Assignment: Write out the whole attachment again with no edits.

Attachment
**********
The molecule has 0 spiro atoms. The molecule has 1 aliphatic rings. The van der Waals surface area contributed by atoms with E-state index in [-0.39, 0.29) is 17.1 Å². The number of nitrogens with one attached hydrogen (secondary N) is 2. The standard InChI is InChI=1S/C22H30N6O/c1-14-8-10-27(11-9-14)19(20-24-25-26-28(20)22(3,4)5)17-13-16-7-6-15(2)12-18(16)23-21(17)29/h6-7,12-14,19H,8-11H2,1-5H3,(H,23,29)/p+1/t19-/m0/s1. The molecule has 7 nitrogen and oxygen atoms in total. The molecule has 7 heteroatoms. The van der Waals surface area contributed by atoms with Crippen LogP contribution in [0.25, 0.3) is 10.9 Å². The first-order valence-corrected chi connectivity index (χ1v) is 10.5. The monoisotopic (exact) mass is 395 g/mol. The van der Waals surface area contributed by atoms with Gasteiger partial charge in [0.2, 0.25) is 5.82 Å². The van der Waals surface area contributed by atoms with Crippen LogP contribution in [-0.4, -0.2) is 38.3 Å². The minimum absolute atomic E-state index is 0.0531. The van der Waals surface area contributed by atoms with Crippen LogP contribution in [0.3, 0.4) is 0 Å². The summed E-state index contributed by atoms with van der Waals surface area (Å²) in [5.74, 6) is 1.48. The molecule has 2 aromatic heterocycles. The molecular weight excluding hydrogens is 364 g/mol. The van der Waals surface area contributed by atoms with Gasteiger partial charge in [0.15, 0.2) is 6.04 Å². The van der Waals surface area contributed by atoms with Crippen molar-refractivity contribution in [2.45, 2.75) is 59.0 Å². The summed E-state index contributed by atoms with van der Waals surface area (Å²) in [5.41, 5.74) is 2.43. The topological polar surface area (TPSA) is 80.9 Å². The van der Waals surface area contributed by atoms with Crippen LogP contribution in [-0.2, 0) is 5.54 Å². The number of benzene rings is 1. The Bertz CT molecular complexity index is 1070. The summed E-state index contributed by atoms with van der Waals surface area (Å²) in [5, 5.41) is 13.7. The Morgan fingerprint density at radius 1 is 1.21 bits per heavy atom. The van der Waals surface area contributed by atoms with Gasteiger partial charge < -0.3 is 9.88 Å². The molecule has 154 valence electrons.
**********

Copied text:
The molecule has 0 spiro atoms. The molecule has 1 aliphatic rings. The van der Waals surface area contributed by atoms with E-state index in [-0.39, 0.29) is 17.1 Å². The number of nitrogens with one attached hydrogen (secondary N) is 2. The standard InChI is InChI=1S/C22H30N6O/c1-14-8-10-27(11-9-14)19(20-24-25-26-28(20)22(3,4)5)17-13-16-7-6-15(2)12-18(16)23-21(17)29/h6-7,12-14,19H,8-11H2,1-5H3,(H,23,29)/p+1/t19-/m0/s1. The molecule has 7 nitrogen and oxygen atoms in total. The molecule has 7 heteroatoms. The van der Waals surface area contributed by atoms with Crippen LogP contribution in [0.25, 0.3) is 10.9 Å². The first-order valence-corrected chi connectivity index (χ1v) is 10.5. The monoisotopic (exact) mass is 395 g/mol. The van der Waals surface area contributed by atoms with Gasteiger partial charge in [0.2, 0.25) is 5.82 Å². The van der Waals surface area contributed by atoms with Crippen LogP contribution in [-0.4, -0.2) is 38.3 Å². The minimum absolute atomic E-state index is 0.0531. The van der Waals surface area contributed by atoms with Crippen LogP contribution in [0.3, 0.4) is 0 Å². The summed E-state index contributed by atoms with van der Waals surface area (Å²) in [5.74, 6) is 1.48. The molecule has 2 aromatic heterocycles. The molecular weight excluding hydrogens is 364 g/mol. The van der Waals surface area contributed by atoms with Gasteiger partial charge in [0.15, 0.2) is 6.04 Å². The van der Waals surface area contributed by atoms with Crippen molar-refractivity contribution in [2.45, 2.75) is 59.0 Å². The summed E-state index contributed by atoms with van der Waals surface area (Å²) in [5.41, 5.74) is 2.43. The topological polar surface area (TPSA) is 80.9 Å². The van der Waals surface area contributed by atoms with Crippen LogP contribution in [-0.2, 0) is 5.54 Å². The number of benzene rings is 1. The Bertz CT molecular complexity index is 1070. The summed E-state index contributed by atoms with van der Waals surface area (Å²) in [5, 5.41) is 13.7. The Morgan fingerprint density at radius 1 is 1.21 bits per heavy atom. The van der Waals surface area contributed by atoms with Gasteiger partial charge < -0.3 is 9.88 Å². The molecule has 154 valence electrons.